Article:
Uncle Bardie’s Spotlight Movie: How I Learned to Stop Worrying and Love the Bomb

Once a week on Friday, Uncle Bardie celebrates the creativity in others by shining a Spotlight on a movie, a song or a creator. This week’s Spotlight Movie is “Dr. Strangelove, Or How I Learned to Stop Worrying and Love the Bomb” (1964):

Once upon a time there were two great powers in the world. The United States and the Soviet Union, better known by its nickname, “The Evil Empire” or simply the Ruskies. Ruskies is American for Russians. “Dr. Strangelove” takes a fond look at those long-ago times when there was a Cold War.

There are generals, and then there are generals. I love George C. Scott’s general. Especially when he confronts the Peter Sellers’ President. The President is trying to prevent a nuclear war with the Russians. He wants to bring the Russian ambassador to the Situation Room. Scott’s General confronts the President with a national security issue. “He’ll see the Big Board.” Now, we can’t have the Russians seeing the Big Board, can we?

It’s scenes like this that make “Dr. Strangelove” one of the funniest movies ever.

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Uncle Bardie’s Spotlight Movie: There’s Giants in Them There Hills

Once a week on Friday, Uncle Bardie celebrates the creativity in others by shining a Spotlight on a movie, a song or a creator. This week’s Spotlight Movie is “The BFG” (2016):

Many Never-Neverland stories begin with an orphan: Tom Jones (the character, not the singer), Jane Eyre, Oliver Twist, Pip, Peter Pan, Mowgli, Dorothy Gale, Tarzan, Snow White, Superman, Batman, Harry Potter. And so is Sophie, the young heroine, in “The BFG”.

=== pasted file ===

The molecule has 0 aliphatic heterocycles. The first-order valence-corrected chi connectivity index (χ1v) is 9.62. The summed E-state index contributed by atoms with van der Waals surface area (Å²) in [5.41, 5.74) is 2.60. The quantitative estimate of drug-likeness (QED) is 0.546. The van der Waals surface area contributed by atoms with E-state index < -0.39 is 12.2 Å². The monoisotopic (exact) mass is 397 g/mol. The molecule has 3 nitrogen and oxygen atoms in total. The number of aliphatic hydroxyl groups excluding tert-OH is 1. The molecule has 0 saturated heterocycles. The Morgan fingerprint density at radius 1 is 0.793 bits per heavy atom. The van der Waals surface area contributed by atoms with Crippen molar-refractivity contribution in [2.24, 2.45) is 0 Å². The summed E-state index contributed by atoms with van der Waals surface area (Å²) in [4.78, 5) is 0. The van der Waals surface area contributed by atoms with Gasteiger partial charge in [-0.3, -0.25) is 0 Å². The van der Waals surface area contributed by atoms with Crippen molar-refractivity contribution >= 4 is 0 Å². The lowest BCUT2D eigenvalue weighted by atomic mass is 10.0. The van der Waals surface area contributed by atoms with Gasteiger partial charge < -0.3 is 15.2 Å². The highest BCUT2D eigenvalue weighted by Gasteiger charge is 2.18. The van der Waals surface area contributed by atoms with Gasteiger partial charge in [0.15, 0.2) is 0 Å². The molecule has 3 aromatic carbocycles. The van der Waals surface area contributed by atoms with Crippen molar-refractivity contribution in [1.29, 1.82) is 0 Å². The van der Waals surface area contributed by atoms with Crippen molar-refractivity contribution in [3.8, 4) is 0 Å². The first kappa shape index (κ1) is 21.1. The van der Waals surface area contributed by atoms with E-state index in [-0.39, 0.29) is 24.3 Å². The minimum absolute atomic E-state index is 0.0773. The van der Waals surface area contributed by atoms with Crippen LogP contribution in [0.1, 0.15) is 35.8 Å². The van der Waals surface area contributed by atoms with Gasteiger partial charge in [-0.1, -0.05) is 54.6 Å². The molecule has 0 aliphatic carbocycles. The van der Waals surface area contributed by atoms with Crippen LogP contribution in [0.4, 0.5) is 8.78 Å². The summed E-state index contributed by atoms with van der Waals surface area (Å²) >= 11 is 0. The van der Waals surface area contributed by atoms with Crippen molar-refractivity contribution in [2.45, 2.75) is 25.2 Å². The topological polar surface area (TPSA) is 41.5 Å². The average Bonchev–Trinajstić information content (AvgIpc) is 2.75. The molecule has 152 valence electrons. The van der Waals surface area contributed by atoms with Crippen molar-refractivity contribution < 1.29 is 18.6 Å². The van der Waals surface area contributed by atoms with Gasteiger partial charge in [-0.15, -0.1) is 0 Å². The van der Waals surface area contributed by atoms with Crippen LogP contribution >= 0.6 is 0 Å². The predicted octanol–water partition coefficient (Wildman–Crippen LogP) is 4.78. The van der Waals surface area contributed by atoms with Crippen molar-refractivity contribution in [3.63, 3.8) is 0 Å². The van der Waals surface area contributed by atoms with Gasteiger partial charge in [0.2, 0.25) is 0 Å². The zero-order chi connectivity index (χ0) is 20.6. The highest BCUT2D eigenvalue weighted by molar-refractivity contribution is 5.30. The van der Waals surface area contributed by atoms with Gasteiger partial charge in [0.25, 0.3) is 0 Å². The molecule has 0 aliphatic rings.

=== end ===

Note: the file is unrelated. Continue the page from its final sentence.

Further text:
Sophie wakes up one night in the orphanage. Curiosity drives her to one of the orphanage windows. She sees a giant. And not just any giant but a Big Friendly Giant. The BFG kidnaps Sophie. He is afraid Sophie will tell the world that she saw a giant. He can’t imagine that no one will believe a child.

The BFG carries her to his home in the land of the giants. She is told that she can never leave but must stay with him for the rest of her life. Since he collects dreams, he gives her a nightmare. She will be eaten by another giant if she escapes. Unlike his fellow giants, he isn’t a monster. He just wants to keep the world from finding out that there are giants.

When she wakes the next morning, one of the other giants, a people eater, shows up at BFG’s door. He smells human and he gives things a good looksee over. Nope, no humans here. He leaves, scratching his head. That night she goes out with BFG to collect and distribute dreams. Out of this unlikely beginning, a wonderful friendship.

Stephen Spielberg directed this one with a screenplay by Melissa Mathison. She contributed the screenplay to “E.T.” So it’s easy to understand why this one has a certain e-t-ish quality to it. The two of them have taken a bit of “The Iron Giant”, thrown in some “Mary Poppins” and a smidgen of “The Wizard of Oz” and come up with “The BFG”.

Unfortunately, Melissa Mathison died of cancer shortly after the film was completed. What a wonderful gift she gave us to remember her by.

Uncle Bardie’s Spotlight Movie: Faith and Imagination

Once a week on Friday, Uncle Bardie celebrates the creativity in others by shining a Spotlight on a movie, a song or a creator. This week’s Spotlight is the Netflix production of “The Little Prince” (2015):

This film appealed to my child’s imagination. Showed me how often I put up boundaries to it. As children, we let our imaginations fly. If writing haiku has taught me anything, it’s only by letting go and following my imagination that creativity comes.

Maybe there’s a bench across the street. I leave work late at night and see the bench all alone. My imagination allows me to feel what that bench must be feeling. How come nobody loves me? Most of us have days like that. Then the next day, the bench is so happy that people come and sit on it and talk to other people about the day ahead. Or being tired at the end of the day.

Then the bench is all alone again. Then the bench takes to meditating what people must be like when it sees people at their best and at their worst. There’s no Mr. In-between.

Follow your Imagination and you too will find the Little Prince.